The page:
It stands apart from its rear-wheel drive rivals with its quattro all-wheel drive and the elegance of its design.
Does the A4 have what it takes to combat the resurgent 3 Series? Tell us what you think in the comments below.
Less an SUV (happily), and more a high-riding wagon, the Calais Tourer borrows a little from the Subaru XV in its exterior design, sporting the same plastic cladding over each wheel arch. Clearly there is a whole heap of shared DNA between the Sportwagon and Tourer, and so it offers similar perks; like its SUV-shaming boot space.
Elsewhere, the Tourer shares the same soft and rounded edges as the rest of the Commodore range, and while it is genuinely quite handsome from most angles, it is at its best viewed front on, where a simple front-end is bookmarked at each corner by a narrow headlight on top, and an encased fog light below. It’s all a touch understated, sure, but it looks sharp in the metal.
Inside, it’s a clean and functional cabin design, with most of the touchscreen functions controlled by a simple row of four horizontal buttons, and with a gloss-black surround encasing the centre console. The thin leather wheel feels lovely under the touch, and the contrasting door trims and soft-touch materials find their way into the backseat, too.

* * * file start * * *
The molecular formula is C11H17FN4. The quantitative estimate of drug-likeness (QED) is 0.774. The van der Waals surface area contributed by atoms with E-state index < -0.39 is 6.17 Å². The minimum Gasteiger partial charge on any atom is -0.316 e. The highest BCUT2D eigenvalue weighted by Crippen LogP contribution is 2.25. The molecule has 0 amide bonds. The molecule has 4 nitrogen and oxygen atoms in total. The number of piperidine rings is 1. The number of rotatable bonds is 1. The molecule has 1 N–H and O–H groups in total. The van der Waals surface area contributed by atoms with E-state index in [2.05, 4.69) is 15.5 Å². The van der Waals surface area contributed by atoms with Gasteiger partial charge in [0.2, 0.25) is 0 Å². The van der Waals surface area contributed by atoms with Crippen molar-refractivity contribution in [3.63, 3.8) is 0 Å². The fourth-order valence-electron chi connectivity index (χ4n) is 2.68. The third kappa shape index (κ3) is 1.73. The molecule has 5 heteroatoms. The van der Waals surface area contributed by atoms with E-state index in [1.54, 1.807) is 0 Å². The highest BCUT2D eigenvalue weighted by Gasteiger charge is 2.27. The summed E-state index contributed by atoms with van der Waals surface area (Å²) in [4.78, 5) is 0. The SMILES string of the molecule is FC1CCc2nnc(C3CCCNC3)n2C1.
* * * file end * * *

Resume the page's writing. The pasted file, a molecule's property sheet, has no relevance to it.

The update to the A4 hasn't changed much, so it's as it was - calm, cool and sophisticated. The new, wider grille is an improvement - when you see the two grilles side-by-side, the bigger one just looks better and the front and rear bumper detailing is different. Nothing major.
Current Audi design thinking is starting to carefully add curves, but the nearly four-year old design of the A4 is resolutely straight-edged.
I don't mind that, but if you're looking for a bit more 'look at me', you'll have to go to the S4 or RS4. Even S line doesn't do a huge amount to toughen up the A4's visual appeal apart from the very cool design of the new for this year Audi Sport wheels.
The horizontal themes and gentle stacking of visual elements is calming and the materials are superb. Run your finger along the climate controls and enjoy the visual and tactile quality. Just a little thing, yes, but it's a lovely cabin. The ambient lighting is also nifty if you have it fitted.
And I'm still a big fan of the jet-fighter style transmission selector.
The Tourer serves up identical storage space to its Sportwagon near-enough twin, with 793 litres of storage (to the roof line) with the rear seats in place, and 1665 litres with the rear seat folded down. That’s about 200 litres more than the regular Commodore hatchback.
Where the Tourer does differ from the Sportwagon is in its exterior dimensions, measuring 5004mm in length (versus 4986mm in the Sportwagon) and 1525mm in height (versus 1483mm). Width and wheelbase are identical, though (1871mm and 2829mm), and so the interior space dimensions - like headroom and legroom - are identical no matter which of the estate-style Commodores you opt for.